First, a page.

That may seem a small thing, but there are at least two reasons why it is anything but. On the one hand, it may mean that the Moscow court will redefine the issues at stake in ways that will only deepen the alienation of the Ingush people or alternatively refuse to decide the question Yevkurov is asking because he is not requesting it to overrule the republic court.
And on the other – and this is by far the more serious consequence – if the Russian court does rule in Yevkurov’s favor, many Ingush are not going to accept the Moscow court’s finding. Moreover, they are going to be even more furious at Yevkurov for the obvious contempt he is showing to his own republic’s basic law.
As a result, those who think a decision by the Russian Constitutional Court will settle the matter are wrong. Whatever that court does, it will not calm passions in Ingushetia unless the border agreement Yevkurov and Kadyrov reached is rejected and unless the Ingush once again are allowed to elect their own republic head rather than have him appointed by the Kremlin.
Today, Moscow media reported that Yevkurov had appealed to the Russian Constitutional Court asking it to determine whether the agreement on the border between Ingushetia and Chechnya corresponds to the Russian constitution. Nothing was said about the republic court’s finding or about ratification procedures.
The Russian court’s press office said that the court had received the appeal and that its secretariat had begun “preliminary” study of the issues at hand. Yevkurov for his part refrained from any comment. Ingush opposition groups and Chechens who support Kadyrov and his border gains have not yet weighed in either.
Meanwhile, an important article appeared in today’s Komsomolskaya pravda. The paper’s Vladimir Vorsobin said he had gone to visit the republic in order to find out what was going on regarding the border agreement. What he saw had forced him to ask the question: Is Ingushetia in fact part of the Russian Federation? ().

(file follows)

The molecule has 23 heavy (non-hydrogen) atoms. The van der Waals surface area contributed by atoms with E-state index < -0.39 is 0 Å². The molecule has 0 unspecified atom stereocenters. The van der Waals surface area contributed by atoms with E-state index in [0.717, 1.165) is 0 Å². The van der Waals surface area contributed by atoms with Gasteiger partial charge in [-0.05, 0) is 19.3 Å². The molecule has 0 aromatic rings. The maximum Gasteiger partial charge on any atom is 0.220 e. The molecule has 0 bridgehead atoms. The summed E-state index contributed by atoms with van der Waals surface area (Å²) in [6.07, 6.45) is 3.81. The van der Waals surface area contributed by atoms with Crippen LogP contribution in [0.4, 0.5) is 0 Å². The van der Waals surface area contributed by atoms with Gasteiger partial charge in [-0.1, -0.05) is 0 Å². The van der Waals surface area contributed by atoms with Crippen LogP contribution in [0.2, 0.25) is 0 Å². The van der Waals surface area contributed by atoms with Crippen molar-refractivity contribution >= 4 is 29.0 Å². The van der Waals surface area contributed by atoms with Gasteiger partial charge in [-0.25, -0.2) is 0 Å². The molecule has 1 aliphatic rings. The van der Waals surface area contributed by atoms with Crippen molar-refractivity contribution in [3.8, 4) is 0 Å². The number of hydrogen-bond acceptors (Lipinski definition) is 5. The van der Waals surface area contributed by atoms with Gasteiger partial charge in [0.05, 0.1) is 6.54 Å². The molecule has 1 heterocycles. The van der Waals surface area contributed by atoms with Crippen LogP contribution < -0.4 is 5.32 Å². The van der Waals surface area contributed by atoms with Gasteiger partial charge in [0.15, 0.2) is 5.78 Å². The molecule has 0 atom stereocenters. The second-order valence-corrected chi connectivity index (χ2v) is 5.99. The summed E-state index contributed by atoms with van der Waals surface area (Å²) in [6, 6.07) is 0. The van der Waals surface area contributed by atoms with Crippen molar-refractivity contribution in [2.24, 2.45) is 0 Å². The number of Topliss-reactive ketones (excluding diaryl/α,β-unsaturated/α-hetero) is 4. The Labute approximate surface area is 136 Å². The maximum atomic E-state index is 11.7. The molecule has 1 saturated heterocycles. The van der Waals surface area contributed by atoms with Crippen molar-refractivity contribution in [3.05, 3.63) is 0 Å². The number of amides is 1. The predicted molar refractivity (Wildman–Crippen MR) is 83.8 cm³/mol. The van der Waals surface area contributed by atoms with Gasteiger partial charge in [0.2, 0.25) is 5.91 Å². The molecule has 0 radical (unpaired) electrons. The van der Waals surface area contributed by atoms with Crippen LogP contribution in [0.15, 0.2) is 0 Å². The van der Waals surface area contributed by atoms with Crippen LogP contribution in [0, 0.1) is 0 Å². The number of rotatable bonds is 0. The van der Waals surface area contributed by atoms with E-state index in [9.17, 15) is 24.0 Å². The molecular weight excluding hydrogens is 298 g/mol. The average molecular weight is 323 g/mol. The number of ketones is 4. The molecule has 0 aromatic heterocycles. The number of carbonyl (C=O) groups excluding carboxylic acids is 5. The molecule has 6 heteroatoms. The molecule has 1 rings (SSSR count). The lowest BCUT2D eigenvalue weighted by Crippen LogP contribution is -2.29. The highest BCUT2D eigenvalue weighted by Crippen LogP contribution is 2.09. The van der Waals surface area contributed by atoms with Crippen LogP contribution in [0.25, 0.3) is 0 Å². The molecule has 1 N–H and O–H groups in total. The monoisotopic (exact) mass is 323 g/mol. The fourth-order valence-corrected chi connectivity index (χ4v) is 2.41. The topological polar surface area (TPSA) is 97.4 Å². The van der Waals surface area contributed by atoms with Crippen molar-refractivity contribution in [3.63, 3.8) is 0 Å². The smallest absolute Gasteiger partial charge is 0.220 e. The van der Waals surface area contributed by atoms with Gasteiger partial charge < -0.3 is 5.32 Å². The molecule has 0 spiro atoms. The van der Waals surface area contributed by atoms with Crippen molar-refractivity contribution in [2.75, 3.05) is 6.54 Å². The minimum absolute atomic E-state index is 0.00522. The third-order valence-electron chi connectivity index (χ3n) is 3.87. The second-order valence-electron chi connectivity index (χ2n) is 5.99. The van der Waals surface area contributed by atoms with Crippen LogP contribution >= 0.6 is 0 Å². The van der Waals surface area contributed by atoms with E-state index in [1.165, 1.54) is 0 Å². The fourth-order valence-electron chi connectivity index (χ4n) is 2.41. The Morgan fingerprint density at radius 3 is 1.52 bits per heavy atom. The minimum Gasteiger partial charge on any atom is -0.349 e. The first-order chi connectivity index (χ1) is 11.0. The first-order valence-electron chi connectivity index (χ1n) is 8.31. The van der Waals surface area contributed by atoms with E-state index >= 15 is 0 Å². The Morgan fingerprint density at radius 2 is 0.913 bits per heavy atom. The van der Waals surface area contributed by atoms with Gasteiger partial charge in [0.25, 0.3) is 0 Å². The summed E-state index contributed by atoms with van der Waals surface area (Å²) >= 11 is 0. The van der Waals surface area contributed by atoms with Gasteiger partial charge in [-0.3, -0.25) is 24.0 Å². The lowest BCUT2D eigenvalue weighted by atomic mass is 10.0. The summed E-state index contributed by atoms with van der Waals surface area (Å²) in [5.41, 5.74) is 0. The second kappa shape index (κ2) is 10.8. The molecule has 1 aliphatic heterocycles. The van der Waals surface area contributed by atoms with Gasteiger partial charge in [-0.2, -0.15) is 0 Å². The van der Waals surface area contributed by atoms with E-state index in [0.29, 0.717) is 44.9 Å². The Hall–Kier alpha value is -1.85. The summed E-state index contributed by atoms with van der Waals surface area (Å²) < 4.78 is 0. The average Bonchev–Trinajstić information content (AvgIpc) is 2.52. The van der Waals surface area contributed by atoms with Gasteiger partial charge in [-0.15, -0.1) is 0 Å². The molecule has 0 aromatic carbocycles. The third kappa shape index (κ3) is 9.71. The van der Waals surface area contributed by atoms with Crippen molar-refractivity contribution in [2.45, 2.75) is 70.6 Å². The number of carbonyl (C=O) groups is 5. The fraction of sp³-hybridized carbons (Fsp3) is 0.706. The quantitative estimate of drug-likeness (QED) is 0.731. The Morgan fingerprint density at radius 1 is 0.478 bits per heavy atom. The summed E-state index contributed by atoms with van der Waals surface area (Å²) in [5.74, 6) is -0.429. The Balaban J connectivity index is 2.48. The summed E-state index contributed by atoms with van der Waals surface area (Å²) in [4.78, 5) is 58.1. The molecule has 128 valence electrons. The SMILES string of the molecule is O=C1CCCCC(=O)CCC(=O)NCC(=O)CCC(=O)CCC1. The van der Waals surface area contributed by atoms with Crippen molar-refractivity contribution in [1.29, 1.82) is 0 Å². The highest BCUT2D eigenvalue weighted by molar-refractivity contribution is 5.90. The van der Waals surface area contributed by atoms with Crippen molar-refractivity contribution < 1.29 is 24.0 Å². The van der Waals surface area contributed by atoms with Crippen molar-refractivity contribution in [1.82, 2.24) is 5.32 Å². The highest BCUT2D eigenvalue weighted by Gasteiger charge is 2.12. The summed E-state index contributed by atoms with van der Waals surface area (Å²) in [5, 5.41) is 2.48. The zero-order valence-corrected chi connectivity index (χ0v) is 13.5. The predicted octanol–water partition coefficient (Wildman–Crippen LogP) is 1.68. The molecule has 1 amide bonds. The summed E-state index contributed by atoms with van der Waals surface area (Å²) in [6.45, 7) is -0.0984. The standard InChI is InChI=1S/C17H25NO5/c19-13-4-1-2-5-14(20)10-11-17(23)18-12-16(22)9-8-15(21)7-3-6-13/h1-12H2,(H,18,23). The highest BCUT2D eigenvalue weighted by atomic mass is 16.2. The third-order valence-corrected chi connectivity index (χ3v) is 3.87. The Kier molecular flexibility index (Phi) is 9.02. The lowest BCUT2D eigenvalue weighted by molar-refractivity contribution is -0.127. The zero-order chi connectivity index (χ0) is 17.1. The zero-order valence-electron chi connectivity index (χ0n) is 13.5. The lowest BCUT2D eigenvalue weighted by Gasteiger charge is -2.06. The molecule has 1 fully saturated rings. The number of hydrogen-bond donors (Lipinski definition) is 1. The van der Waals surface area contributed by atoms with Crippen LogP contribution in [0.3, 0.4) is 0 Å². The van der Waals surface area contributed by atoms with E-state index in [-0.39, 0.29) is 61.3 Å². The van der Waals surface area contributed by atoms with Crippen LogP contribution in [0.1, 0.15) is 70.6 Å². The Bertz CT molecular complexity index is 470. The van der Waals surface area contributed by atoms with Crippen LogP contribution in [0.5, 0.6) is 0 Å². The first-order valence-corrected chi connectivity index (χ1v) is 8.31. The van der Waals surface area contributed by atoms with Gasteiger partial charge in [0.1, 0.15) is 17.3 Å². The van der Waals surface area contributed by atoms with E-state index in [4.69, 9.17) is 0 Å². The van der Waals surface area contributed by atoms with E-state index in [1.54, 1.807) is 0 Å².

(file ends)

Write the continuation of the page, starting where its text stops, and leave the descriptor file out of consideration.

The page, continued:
Most Russians have failed to appreciate that what is going on is “’a Caucasus Maidan’” because Russian television hasn’t covered the protests, the journalist says. “For the television, this is obvious haram – Arabic for unclear or prohibited.” Instead, Moscow has acted as if the border dispute between Ingushetia and Chechnya was like one between Voronezh and Lipetsk.
Russians thus do not understand that the dispute about the border is not about hectares of land, although they matter, but about the respect that the Ingush feel they are not being shown either by the Russian authorities or by the ruler Moscow has imposed on them. And Russians have not learned something else that would surprise many of them.
In this dispute, Vorsobin says, the Wahhabis are not the ones opposed to the border accord. Instead, these Islamist groups are precisely the ones who have come out in support of Yevkurov and the official position of his government. This pattern doesn’t fit well into the Russian Federation, he suggests.